3. Practice

Practicing With Fact Triangles

Students practice with Fact Triangles listing the addition facts they know and the facts they need more practice with on the Addition Facts Inventory Record, Parts 1 and 2. (“You do”, independent)

Math Boxes 7-5

Students complete the mixed practice on journal page 179. (“You do”, independent; “We do”, partners)

**Lesson 7-6 **Generating Data: Standing Jumps and Arm Spans (2 Days)

Students measure lengths to the nearest centimeter and to the nearest inch.

Goals:

– Use tools effectively and make sense of your results.

– Use clear labels, units, and mathematical language.

Vocabulary: arm span

1. Warm Up

Mental Math and Fluency

Teachers dictate 2- and 3-digit numbers and have students mentally add or subtract 100, recording their answers on erasable boards. (“We do”, whole class)

Add 100 to 500.

100 to 640

100 to 890

Subtract 100 from 500.

100 from 220

100 from 830

Daily Math Routines

Students complete the daily math routines. (“We do”, whole class)

2. Focus

Math Talk

Say: One friend measures your arm span in inches. Another friend measures your arm span in centimeters.

Who do you think will report the larger number? Why?

(“We do”, whole class)

Measuring Arm Spans

Teachers have a volunteer stand with his or her arms fully extended. Arm span is the distance from fingertip across outstretched arms. Have the class make an estimate of the lengths of the volunteer’s arm span in inches. Then one helper holds the end of the tape measure at the tip of the volunteer’s right middle finger as the second helper pulls the tape tight across the volunteer’s chest. The second helper then holds the tape at the tip of the left middle finger and reads the tape to the nearest inch.

Turn the tape over, repeat the procedure, and have the second helper read the tape to the nearest inch.

Ask: Is the number larger when you measure in inches or centimeters? Why?

Repeat this procedure several times with different volunteers and helpers. Check the measurements they report are correct to the nearest inch and the nearest centimeter.

Say: Today you will collect arm span and standing jump data to use in later lessons.

(“We do”, whole class)

Teachers divide the class into small groups of four. Students will remain in these groups for both data-collection activities. Students take measurements in both centimeters and inches.

Collecting and Recording Arm Span Data

Students collect data and record their findings on journal p. 180. (“We do”, small groups)

Academic Language Development

To teach the meaning of “measuring to the nearest unit” build on children’s understanding of what it means to be near someone or something. Use a yardstick or tape measure to find the length of something, such as a desk, to the nearest inch.

Ask: Which number would you use in the measurement? Why?

Help students generalize the “Measuring to the nearest unit” means choosing the number nearest to the length of the object.

Provide sentence frames such as the following:

“This ______________ measures _______________ to the nearest ______________.”

Collecting and Recording Standing Jump Data

Students make two jumps and record the length of each one in both centimeters and inches on journal page 181. (“We do”, small groups)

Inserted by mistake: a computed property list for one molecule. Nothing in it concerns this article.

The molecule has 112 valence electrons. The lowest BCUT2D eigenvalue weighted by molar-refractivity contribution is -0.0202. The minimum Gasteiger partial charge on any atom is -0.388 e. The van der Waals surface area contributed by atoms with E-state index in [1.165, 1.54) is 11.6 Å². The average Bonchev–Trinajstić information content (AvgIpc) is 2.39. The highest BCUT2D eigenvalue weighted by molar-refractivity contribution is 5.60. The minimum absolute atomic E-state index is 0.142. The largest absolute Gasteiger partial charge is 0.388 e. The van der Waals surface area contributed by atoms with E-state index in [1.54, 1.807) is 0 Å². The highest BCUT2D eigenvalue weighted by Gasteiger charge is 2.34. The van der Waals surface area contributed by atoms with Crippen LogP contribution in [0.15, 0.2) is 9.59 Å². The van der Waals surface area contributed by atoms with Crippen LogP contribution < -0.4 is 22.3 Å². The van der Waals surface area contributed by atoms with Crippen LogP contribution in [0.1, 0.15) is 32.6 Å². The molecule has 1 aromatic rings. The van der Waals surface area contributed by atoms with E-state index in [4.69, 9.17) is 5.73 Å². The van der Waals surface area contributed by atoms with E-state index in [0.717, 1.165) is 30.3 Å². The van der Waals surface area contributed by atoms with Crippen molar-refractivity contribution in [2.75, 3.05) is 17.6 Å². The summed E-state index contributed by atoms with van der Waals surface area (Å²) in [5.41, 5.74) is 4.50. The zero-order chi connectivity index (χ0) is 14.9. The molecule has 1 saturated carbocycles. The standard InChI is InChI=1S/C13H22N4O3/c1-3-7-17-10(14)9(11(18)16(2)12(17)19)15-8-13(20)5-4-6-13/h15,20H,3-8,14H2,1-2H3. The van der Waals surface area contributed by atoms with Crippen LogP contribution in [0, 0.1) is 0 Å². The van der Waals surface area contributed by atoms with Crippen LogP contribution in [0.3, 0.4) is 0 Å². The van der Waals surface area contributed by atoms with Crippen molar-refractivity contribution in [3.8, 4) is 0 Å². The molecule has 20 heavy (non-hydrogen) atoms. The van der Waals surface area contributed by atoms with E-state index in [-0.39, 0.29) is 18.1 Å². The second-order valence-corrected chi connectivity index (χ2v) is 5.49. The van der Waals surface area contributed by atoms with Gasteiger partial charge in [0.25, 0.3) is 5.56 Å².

1. Assign a job to each group member.

The jumper jumps.

The Line Judge makes sure the Jumper’s toes don’t cross the line.

The marker marks where the Jumper lands.

The Measurer measures the length of the jump with the Jumper’s help.

Teachers show students how to place a marker where the Jumper’s back heel lands and how to measure from the starting line to the marker. After the Measurer measures the jump in one unit, he or she should turn the tape measure over to read the measurement in the other unit. Jumps are recorded to the nearest centimeter and inch.

2. Demonstrate a jump. The toes of both feet should be just touching the starting line. No running start is allowed. Neither is stepping back.

3. Let each student take several practice jumps before measuring a jump.

4. Each Jumper makes two jumps that are measured. They record the lengths of their own jumps in their journals. They also circle the measurement of the longer jump.

5. When the first Jumper has recorded two jumps, group members rotate jobs so that each student eventually performs all the different jobs.

Students complete journal page 181. (“We do”, small groups)

Assessment Opportunity

Observe:

Which students line up the metal end of the measuring tape correctly?

Which students need additional support to complete the data collection?

Summarize

Ask: When measuring in inches, how did you determine the nearest inch? (“We do”, whole class)

3. Practice

Comparing Measurements

Partners choose measuring tools and measure their height, head size, and show length in centimeters. Then they find the differences between their measurements. Students complete journal page 182. (“We do”, partners)

Math Boxes 7-6

Students complete the mixed practice on journal page 183. (“You do”, independent; “We do”, partners; “We do”, small groups)

**Lesson 7-7** Representing Data: Standing Jumps

Students discuss the shortest and longest standing jumps and create a line plot for the data.

Goals:

– Model real world situations using graphs, drawings, tables, symbols, numbers, diagrams, and other representations.

– Use mathematical models to solve problems and answer questions.

Vocabulary: line plot

1. Warm Up

Mental Math and Fluency

Teachers dictate pairs of numbers for students to write on their erasable boards and record with >, < , or =.

989 and 971

445 and 454

877 and 788

(“We do”, whole class)

Daily Routines